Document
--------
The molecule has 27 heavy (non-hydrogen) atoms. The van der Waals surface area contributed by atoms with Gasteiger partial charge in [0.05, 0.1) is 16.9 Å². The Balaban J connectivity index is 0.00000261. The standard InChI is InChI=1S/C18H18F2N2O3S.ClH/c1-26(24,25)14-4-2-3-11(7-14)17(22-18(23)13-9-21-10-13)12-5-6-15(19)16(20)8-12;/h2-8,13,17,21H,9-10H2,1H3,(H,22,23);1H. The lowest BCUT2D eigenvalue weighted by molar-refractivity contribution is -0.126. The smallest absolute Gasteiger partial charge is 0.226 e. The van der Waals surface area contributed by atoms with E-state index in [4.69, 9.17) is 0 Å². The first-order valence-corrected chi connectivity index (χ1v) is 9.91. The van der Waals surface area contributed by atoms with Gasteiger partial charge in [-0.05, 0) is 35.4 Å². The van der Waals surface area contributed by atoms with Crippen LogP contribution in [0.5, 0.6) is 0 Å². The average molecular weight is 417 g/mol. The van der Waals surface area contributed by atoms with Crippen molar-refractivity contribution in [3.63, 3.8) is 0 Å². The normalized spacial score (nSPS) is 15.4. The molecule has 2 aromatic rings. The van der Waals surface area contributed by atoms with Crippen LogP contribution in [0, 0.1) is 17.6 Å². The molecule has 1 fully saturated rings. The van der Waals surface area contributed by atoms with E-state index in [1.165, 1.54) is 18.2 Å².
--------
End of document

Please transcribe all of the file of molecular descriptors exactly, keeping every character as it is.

The molecule has 27 heavy (non-hydrogen) atoms. The van der Waals surface area contributed by atoms with Gasteiger partial charge in [0.05, 0.1) is 16.9 Å². The Balaban J connectivity index is 0.00000261. The standard InChI is InChI=1S/C18H18F2N2O3S.ClH/c1-26(24,25)14-4-2-3-11(7-14)17(22-18(23)13-9-21-10-13)12-5-6-15(19)16(20)8-12;/h2-8,13,17,21H,9-10H2,1H3,(H,22,23);1H. The lowest BCUT2D eigenvalue weighted by molar-refractivity contribution is -0.126. The smallest absolute Gasteiger partial charge is 0.226 e. The van der Waals surface area contributed by atoms with E-state index in [4.69, 9.17) is 0 Å². The first-order valence-corrected chi connectivity index (χ1v) is 9.91. The van der Waals surface area contributed by atoms with Gasteiger partial charge in [-0.05, 0) is 35.4 Å². The van der Waals surface area contributed by atoms with Crippen LogP contribution in [0.5, 0.6) is 0 Å². The average molecular weight is 417 g/mol. The van der Waals surface area contributed by atoms with Crippen molar-refractivity contribution in [3.63, 3.8) is 0 Å². The normalized spacial score (nSPS) is 15.4. The molecule has 2 aromatic rings. The van der Waals surface area contributed by atoms with Crippen LogP contribution in [0, 0.1) is 17.6 Å². The molecule has 1 fully saturated rings. The van der Waals surface area contributed by atoms with E-state index in [1.165, 1.54) is 18.2 Å².